Last Titan Standing is a rather unique take on Team Deathmatch: every player starts automatically in their Titan. Once one team’s side has lost all their Titans in battle, they lose. This is one of the more strategic and tense multiplayer modes in the game. You really have to know the maps well and hopefully you have a team thats up on communication. Titan’s deal a destructive amount of damage and if your opposition  is coordinated and manage to flank your team, they’ll tear you up like paper.



Titans are a nice addition to a game that, without them, would almost play entirely like a Modern Warfare game. Instead of Modern Warfare’s Killstreaks system where the more consecutive kills you get you’re then rewarded with some kind of bonus kill mechanic, Titanfall instead rewards players with their very own Titan to pilot of set up as a computer controlled ally. One of my absolute favorite things about the Titans is that once you’re able to call one down, you can set exactly where it will drop. So, if your timing and placement is just right, you can actually have your Titan instantly crush an enemy Titan by falling right on top of it. One of the more disappointing aspects of Titans is how much of a pain in the ass they are to take down. Players are given an Anti-Titan weapon like a homing rocket launcher and a grenade launcher, but Titan’s shields are usually too strong to deal direct damage. By the time you start attacking them, they know exactly where you are and can rip you to shreds with their own guns. It also doesn’t help that even though you can jump on enemy titans and directly attack their weak point, the initial rodeo animation is far too long so enemy players have more than enemy time to make work of you before you even begin to damage their Titans.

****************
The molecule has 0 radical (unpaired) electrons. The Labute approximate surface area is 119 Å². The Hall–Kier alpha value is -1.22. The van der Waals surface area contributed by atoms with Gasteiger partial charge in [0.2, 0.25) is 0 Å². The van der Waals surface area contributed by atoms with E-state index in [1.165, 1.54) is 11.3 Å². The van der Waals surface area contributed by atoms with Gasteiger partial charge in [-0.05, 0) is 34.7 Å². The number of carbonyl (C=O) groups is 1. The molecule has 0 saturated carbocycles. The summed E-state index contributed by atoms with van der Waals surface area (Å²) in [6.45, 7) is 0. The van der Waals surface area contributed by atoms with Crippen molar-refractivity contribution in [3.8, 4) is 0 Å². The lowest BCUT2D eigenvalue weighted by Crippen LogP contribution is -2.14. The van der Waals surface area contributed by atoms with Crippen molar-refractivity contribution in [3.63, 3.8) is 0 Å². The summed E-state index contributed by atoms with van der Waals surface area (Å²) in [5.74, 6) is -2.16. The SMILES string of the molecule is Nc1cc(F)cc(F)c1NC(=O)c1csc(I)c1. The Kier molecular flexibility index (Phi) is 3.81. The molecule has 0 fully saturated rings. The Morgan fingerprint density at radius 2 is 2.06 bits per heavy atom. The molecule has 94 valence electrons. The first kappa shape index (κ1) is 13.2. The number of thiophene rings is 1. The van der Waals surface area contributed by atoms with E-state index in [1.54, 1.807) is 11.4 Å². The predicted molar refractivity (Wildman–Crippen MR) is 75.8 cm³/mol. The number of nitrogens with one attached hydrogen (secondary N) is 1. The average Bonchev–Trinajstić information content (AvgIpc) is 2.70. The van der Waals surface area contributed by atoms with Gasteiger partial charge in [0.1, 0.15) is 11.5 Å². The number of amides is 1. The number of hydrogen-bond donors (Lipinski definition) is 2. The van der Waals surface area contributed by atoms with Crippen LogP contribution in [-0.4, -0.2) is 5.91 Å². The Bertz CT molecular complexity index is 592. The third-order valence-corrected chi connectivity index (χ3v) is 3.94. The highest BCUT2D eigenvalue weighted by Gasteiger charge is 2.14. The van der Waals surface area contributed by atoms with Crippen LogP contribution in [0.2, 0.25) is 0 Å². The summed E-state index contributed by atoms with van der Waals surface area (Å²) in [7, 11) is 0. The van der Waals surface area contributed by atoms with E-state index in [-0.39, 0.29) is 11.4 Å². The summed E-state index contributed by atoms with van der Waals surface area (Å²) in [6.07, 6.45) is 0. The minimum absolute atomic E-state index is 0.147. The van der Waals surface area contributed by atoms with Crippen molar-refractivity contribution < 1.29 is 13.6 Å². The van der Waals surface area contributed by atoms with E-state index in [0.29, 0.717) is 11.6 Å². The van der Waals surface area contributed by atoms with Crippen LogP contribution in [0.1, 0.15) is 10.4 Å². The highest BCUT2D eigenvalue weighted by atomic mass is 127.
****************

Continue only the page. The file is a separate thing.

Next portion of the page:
I found that the most disappointing aspect of Titanfall was how it handled customization. Like, Modern Warfare, Titanfall has Loadouts: character slots that you can customize with various weapons and abilities which allows you to make something that could fit with your play style. Its a fairly important aspect in Modern Warfare’s multiplayer and with Zampella and West working on Titanfall, I figured that this game would just be chock full of weapons, side arms, and abilities. Its not, however. Even looking back at Modern Warfare 2, Titanfall’s options are barren. The most upsetting customization option (or lack thereof) would definitely be the abilities you can equip: there are only three. You can either run really fast for a short period of time, cloak yourself for a short period of time, or look through walls for a short period of time. Thats it. The passive abilities you can equip are a little more varied, but on the other side, there are only a handful of passive abilities for Titans. All of the customization in the game is just so wonky and really leaves you wanting more.

But in a way, thats the whole game in a nutshell. Titanfall has glimpses of promise, but it feels like a game that came out four years too late. Its stuck in the past when Modern Warfare 2 was king. Its lack of creative multiplayer modes, lack of a single player campaign, limited customization, its 60 dollar asking price, and its 25 dollar season pass…there are so many things working against Titanfall. While I did enjoy the dozens of hours I put into this game, I can’t truly recommend Titanfall since so much of the game is just so lacking. Hopefully the inevitable Titanfall 2 makes up for this.